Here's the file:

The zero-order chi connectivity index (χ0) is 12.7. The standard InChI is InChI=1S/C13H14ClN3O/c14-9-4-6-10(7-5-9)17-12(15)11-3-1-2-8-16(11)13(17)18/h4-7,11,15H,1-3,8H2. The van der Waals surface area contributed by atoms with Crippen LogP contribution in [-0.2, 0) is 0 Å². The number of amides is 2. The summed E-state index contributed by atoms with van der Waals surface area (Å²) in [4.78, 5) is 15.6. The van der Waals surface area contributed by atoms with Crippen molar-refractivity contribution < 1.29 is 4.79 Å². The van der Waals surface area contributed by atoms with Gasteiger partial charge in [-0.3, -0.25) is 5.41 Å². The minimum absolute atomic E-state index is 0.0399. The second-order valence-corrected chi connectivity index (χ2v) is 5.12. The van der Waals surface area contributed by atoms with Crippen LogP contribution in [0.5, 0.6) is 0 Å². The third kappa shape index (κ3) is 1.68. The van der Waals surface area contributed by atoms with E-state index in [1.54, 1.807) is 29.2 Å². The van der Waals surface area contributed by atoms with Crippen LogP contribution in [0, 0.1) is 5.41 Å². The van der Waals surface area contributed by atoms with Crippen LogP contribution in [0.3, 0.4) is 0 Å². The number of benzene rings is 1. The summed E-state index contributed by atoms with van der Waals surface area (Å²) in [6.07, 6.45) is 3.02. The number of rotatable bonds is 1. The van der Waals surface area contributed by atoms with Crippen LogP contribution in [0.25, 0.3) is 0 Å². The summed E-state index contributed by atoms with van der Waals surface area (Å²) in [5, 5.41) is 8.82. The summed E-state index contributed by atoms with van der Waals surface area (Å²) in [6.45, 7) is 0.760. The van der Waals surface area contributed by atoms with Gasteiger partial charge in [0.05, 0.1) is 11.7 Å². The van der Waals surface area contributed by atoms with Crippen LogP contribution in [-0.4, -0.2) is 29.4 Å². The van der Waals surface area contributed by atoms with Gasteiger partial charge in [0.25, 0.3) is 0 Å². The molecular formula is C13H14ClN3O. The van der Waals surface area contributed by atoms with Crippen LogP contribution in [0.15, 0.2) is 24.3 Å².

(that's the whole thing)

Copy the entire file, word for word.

The zero-order chi connectivity index (χ0) is 12.7. The standard InChI is InChI=1S/C13H14ClN3O/c14-9-4-6-10(7-5-9)17-12(15)11-3-1-2-8-16(11)13(17)18/h4-7,11,15H,1-3,8H2. The van der Waals surface area contributed by atoms with Crippen LogP contribution in [-0.2, 0) is 0 Å². The number of amides is 2. The summed E-state index contributed by atoms with van der Waals surface area (Å²) in [4.78, 5) is 15.6. The van der Waals surface area contributed by atoms with Crippen molar-refractivity contribution < 1.29 is 4.79 Å². The van der Waals surface area contributed by atoms with Gasteiger partial charge in [-0.3, -0.25) is 5.41 Å². The minimum absolute atomic E-state index is 0.0399. The second-order valence-corrected chi connectivity index (χ2v) is 5.12. The van der Waals surface area contributed by atoms with Crippen LogP contribution in [0.5, 0.6) is 0 Å². The third kappa shape index (κ3) is 1.68. The van der Waals surface area contributed by atoms with E-state index in [1.54, 1.807) is 29.2 Å². The van der Waals surface area contributed by atoms with Crippen LogP contribution in [0, 0.1) is 5.41 Å². The van der Waals surface area contributed by atoms with Crippen LogP contribution in [0.3, 0.4) is 0 Å². The number of benzene rings is 1. The summed E-state index contributed by atoms with van der Waals surface area (Å²) in [6.07, 6.45) is 3.02. The number of rotatable bonds is 1. The van der Waals surface area contributed by atoms with Crippen LogP contribution in [0.25, 0.3) is 0 Å². The summed E-state index contributed by atoms with van der Waals surface area (Å²) in [5, 5.41) is 8.82. The summed E-state index contributed by atoms with van der Waals surface area (Å²) in [6.45, 7) is 0.760. The van der Waals surface area contributed by atoms with Gasteiger partial charge in [0.05, 0.1) is 11.7 Å². The van der Waals surface area contributed by atoms with Crippen LogP contribution in [-0.4, -0.2) is 29.4 Å². The van der Waals surface area contributed by atoms with Gasteiger partial charge in [0.25, 0.3) is 0 Å². The molecular formula is C13H14ClN3O. The van der Waals surface area contributed by atoms with Crippen LogP contribution in [0.15, 0.2) is 24.3 Å².